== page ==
“I’m afraid I might die before I ever get there.”

This was 17-year-old me talking to my mom a month before I was going away to college. It was a slow summer at home and the long-anticipated move was approaching, but I started getting really worried. Finally, I told my mom that I was scared I might never get there.

My mom smiled and said, “Honey, you just can’t imagine this new life because you’ve never experienced anything like it before.

She was right, of course. This is wisdom that applies to all of us — we cannot fathom a wholly different experience for ourselves. And often, that’s what stops us from making changes, even when we hate our current circumstances.


gif of a pink brain looking calm, and then its expression changes to panicked. Text over the top says "NEW IS SCARY!"


Just because you’ve never done it before doesn’t mean you CANNOT do it.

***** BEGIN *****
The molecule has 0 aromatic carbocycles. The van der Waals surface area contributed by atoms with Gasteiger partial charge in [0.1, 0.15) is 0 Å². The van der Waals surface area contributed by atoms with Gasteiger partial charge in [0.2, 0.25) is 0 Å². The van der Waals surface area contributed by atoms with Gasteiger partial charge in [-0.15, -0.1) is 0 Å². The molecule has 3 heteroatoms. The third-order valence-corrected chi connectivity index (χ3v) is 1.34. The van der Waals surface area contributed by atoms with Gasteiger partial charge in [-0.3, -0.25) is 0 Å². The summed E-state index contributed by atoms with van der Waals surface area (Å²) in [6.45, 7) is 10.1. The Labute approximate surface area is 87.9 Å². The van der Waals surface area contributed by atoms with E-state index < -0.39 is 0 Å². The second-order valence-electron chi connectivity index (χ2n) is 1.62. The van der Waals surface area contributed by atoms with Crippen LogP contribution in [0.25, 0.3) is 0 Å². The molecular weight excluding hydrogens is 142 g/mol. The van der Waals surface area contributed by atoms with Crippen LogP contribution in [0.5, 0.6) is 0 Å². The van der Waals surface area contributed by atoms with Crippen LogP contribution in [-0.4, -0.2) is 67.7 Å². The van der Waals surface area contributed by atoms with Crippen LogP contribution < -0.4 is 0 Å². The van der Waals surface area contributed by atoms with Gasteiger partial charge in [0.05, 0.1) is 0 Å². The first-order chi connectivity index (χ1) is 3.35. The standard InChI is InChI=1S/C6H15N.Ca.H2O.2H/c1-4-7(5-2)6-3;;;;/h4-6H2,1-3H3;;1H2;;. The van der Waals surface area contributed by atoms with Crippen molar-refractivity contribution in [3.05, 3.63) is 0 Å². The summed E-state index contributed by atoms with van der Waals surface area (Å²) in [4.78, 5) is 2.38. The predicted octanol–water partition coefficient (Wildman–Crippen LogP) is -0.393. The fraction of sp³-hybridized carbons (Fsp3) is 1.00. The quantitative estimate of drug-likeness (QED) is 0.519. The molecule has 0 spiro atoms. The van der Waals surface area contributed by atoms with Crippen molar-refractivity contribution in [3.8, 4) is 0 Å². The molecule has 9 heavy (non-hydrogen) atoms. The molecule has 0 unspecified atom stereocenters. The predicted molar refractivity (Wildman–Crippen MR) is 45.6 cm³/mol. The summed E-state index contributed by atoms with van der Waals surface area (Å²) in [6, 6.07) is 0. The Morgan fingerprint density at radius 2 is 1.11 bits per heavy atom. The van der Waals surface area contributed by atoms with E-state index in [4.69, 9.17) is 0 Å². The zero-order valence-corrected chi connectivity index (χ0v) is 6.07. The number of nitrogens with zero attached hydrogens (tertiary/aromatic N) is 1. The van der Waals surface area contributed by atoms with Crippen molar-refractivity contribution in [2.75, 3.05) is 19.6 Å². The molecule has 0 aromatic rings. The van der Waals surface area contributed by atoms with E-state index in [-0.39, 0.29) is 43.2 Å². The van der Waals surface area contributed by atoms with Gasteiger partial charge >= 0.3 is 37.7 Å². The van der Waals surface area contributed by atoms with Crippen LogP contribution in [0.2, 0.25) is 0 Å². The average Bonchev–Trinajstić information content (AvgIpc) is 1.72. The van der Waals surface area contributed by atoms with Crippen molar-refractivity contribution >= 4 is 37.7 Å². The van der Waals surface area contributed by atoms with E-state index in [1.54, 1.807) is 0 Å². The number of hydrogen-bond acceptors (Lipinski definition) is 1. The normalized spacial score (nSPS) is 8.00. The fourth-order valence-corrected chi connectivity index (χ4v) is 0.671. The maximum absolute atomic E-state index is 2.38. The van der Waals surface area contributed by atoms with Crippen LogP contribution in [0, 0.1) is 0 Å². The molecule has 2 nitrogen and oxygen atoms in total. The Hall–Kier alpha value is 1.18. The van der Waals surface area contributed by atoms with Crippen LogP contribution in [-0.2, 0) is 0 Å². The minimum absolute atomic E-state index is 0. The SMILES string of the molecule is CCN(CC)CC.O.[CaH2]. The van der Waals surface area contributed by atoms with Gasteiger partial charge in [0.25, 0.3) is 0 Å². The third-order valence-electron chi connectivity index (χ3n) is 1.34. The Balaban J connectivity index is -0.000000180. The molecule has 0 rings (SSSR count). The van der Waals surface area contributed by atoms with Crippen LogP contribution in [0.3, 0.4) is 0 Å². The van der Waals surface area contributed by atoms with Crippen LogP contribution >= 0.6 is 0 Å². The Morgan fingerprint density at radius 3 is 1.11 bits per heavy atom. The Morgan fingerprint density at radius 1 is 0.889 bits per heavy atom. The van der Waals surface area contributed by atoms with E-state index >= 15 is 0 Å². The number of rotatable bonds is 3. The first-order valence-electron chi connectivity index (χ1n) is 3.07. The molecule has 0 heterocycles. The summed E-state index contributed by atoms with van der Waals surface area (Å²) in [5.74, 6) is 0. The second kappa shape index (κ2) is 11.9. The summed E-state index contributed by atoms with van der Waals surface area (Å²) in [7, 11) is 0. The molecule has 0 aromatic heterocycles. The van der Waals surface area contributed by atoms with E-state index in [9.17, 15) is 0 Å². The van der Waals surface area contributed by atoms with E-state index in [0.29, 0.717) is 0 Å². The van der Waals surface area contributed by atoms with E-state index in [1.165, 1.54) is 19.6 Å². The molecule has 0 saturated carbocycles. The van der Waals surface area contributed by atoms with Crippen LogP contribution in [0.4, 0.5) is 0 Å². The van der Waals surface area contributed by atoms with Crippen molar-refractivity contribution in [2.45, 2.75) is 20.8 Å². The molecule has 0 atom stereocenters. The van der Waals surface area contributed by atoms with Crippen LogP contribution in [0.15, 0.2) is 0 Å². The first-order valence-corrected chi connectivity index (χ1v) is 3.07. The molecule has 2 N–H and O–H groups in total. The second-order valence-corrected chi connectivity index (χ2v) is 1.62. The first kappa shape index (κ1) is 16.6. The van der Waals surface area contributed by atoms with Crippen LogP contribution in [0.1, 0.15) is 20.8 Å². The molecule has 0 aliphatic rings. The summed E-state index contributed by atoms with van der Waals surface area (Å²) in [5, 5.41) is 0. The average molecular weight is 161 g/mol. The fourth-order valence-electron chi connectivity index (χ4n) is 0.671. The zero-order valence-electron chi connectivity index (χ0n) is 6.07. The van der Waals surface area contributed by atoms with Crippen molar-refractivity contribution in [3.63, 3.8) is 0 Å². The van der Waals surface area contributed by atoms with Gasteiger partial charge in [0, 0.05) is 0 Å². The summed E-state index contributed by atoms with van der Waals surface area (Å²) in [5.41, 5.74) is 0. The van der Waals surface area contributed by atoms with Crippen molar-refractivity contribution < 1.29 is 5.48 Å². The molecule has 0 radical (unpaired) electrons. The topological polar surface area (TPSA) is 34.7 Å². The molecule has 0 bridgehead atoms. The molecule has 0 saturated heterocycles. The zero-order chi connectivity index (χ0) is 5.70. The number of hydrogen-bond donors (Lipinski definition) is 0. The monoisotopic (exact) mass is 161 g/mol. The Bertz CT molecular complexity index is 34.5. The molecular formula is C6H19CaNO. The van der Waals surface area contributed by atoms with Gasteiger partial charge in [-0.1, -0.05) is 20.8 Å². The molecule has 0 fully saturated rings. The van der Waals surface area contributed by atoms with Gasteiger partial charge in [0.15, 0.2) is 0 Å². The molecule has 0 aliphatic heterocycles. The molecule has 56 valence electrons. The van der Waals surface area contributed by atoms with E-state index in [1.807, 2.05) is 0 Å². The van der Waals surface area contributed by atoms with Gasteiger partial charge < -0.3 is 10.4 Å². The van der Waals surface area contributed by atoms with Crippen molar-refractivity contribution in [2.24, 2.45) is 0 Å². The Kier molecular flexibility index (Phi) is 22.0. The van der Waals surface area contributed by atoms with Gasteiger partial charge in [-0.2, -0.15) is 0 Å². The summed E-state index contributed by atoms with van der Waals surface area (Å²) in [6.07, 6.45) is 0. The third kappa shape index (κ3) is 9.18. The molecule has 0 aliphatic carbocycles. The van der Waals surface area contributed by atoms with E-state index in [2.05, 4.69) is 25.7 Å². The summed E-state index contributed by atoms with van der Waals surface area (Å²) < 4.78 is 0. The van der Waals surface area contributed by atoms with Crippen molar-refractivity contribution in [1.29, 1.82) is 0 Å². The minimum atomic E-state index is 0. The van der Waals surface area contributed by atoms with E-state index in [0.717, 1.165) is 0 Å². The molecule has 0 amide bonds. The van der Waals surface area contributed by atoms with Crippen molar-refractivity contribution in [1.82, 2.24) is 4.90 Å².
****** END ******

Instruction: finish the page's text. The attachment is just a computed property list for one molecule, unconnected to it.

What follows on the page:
Our brains are good at planning around scenarios we are used to. They are kind of crap at dealing with completely new scenarios, because it’s pretty impossible to make plans or strategize around an unknown territory.

To build your ability to make a new change, try this:

  • Give yourself some tenderness.
    Almost all my inner work starts with this. Compassion makes everything easier inside.
  • Remind yourself that you’re stepping into something NEW and it’s going to feel uncomfortable.
    Your brain is always going to feel nervous and awkward doing new stuff.
  • Take it slow and remember your job is to gather data and learn.
    Do not expect speed or perfection. Instead, dial your brain to the “explore” setting and take the pressure off.


image highlighting the three points listed above in the email text


We never know what we can actually do until we try. But also, it’s okay that trying new things feels daunting.

It’s okay to be scared, and do stuff anyway. That’s the only way you find out what you’re actually capable of.


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